Via my employer's retirement plan, I have some money invested in a fund with an advertised expense ratio of "($0.13 per $1,000) 0.013%". (This is listed as both the gross and net expense ratio.)

For the calendar year 2023, the balance has never exceeded $100,000 so the most I would expect to pay in fees in 2023 is $13 total. However, I have already been hit with 3 "recordkeeping fees" at $9.75 each, plus a handful of "inv. option/source fees" for approximately another $10 total. This means that in 2023, I have paid about $40 in fees already on a balance that never exceeded $100,000, which makes me believe that the actual expense ratio must be at least 0.04%.

Is my math correct? Am I misunderstanding what expense ratio means? How are these fees able to apparently escape being included in the expense ratio?

1 Answer 1


You are misunderstanding what expense ratio means. Expense ratio is what the fund charges, and it is deducted from your investment with the fund.

What you're seeing is what the plan charges, which is administrative fees of the plan itself, not the expense ratio of the funds you've invested in through the plan. You should confirm how much the plan should charge with your employer and the plan documents.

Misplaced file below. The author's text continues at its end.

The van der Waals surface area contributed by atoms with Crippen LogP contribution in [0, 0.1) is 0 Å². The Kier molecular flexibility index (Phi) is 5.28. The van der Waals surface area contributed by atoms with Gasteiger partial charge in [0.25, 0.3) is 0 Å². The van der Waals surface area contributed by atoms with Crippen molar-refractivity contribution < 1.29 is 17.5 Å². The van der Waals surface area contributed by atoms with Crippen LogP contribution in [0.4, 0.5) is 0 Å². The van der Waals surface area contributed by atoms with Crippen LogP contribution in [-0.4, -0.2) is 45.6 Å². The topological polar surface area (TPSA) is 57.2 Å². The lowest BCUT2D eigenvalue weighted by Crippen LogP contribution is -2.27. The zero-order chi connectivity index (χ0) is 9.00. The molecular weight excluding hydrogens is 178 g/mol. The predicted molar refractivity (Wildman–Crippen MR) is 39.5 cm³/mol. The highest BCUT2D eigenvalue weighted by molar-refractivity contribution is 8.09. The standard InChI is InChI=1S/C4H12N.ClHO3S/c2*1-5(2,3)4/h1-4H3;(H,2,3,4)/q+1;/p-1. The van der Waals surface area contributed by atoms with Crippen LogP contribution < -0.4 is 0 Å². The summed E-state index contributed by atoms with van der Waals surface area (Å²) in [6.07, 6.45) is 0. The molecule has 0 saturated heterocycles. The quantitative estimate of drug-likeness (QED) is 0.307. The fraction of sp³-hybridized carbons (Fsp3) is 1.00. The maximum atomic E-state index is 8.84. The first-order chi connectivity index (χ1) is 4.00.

• To be clear, fund expenses aren't explicitly taken in a discrete visible transaction; instead, each year the fund makes a certain amount of income, pays its expenses out of that income, and distributes the net income to investor accounts. Thus an expense ratio of .01% means "if we had been able to operate without expenses we would have paid you .01%-of-principal more than we did". Aug 23, 2023 at 7:16
  • @dave_thompson_085 fund expenses have nothing to do with income. The expense ratio is for the investment, not income. If a fund has negative performance, it will still have expenses. That's one of the reasons for funds to have capital gains distribution
    – littleadv
    Aug 23, 2023 at 7:45
  • Cap gains distributions are separate, at least in US (which was the Q). I've never held a fund that had no income, but if one does (say it holds only commodities) to cover expenses it will have to sell some assets (or for trad-fund when new money comes in purchase less than the assets it nominally should) thus lowering its NAV and the value of each investor's holding. The fund will not, ever, charge the account of each investor with a transaction that says e.g. ".01%-of-assets fee to fund for this year's expenses". Aug 24, 2023 at 2:53
  • @dave_thompson_085 Your response doesn't address my comment. The fund expenses have nothing to do with the fund income. And yes, some funds will report expenses as capital gain distributions even though nothing is actually distributed to the sharedholders. Here's an example for SLV
    – littleadv
    Aug 24, 2023 at 4:43

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